The pros and cons of the digitized Whitman and his “lost” novels.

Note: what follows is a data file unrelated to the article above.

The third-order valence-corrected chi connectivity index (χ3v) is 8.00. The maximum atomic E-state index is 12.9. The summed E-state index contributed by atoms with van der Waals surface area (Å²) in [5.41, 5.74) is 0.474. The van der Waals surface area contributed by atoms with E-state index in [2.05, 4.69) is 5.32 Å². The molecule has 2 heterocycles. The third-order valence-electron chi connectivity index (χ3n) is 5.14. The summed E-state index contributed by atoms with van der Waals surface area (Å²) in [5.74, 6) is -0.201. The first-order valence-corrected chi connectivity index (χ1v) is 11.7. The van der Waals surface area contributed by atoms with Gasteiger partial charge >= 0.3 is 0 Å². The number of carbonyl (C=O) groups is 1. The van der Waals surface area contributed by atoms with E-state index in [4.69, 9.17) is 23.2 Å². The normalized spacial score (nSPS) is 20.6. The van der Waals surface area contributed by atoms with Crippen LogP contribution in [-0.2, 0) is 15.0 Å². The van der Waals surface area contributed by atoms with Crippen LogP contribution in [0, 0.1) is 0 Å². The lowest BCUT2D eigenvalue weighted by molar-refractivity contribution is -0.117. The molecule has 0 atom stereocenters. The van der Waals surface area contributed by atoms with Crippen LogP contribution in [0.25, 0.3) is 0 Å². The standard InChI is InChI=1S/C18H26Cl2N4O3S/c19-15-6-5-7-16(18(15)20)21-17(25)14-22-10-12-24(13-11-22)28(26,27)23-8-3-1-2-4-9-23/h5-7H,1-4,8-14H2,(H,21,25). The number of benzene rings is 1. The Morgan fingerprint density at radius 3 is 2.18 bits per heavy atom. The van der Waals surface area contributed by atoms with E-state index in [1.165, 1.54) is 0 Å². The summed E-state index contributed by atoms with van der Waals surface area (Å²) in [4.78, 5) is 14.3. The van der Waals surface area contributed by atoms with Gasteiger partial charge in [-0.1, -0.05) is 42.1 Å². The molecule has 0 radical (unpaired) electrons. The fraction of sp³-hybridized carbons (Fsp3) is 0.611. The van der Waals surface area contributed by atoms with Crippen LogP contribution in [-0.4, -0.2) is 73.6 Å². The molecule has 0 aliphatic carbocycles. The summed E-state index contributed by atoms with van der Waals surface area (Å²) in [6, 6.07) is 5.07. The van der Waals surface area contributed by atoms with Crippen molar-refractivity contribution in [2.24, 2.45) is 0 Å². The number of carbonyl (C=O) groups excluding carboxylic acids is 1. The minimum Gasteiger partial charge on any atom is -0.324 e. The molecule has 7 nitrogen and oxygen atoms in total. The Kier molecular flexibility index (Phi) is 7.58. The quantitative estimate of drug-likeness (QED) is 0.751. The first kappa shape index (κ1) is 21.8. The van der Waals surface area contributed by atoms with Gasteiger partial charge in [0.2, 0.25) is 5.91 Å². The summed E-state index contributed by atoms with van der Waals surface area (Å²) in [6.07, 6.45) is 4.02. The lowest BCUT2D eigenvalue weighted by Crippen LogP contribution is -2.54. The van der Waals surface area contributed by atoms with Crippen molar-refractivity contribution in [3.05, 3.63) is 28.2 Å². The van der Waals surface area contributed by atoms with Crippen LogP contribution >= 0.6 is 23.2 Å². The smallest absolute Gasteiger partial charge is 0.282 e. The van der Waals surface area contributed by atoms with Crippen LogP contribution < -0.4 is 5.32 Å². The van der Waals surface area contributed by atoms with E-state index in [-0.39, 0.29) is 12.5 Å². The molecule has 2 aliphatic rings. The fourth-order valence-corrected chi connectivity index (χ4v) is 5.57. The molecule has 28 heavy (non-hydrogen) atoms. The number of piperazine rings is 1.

When I was a history graduate student in the waning days of the analog nineties, there were three kinds of researchers. Most impressive were the archive rats. These chain-smoking, type-A cranks entered an archival collection, knew precisely the evidence they needed, and did everything but ransack the place to find it. They chewed their nails to the nub and suffered insomnia, but their work showed a rare, if manic, evidentiary depth. Then there were the curious browsers: laid-back dreamers with a loosely generalized notion about what they sought. They limited themselves to documents that seemed interesting, floating among their sources with poetic insouciance. Their work, like cloud formations, drifted until it cohered into elegance. (They were also the only grad students I knew who smoked weed.) Finally, there were the surgical strikers. Soulless but engineered for accuracy, these students knew precisely which few documents to examine, did so with disinterested velocity, patched the holes in their dissertations, and then went to lunch. Prolific was how the rats and browsers praised the surgical strikers—faintly, of course. Read More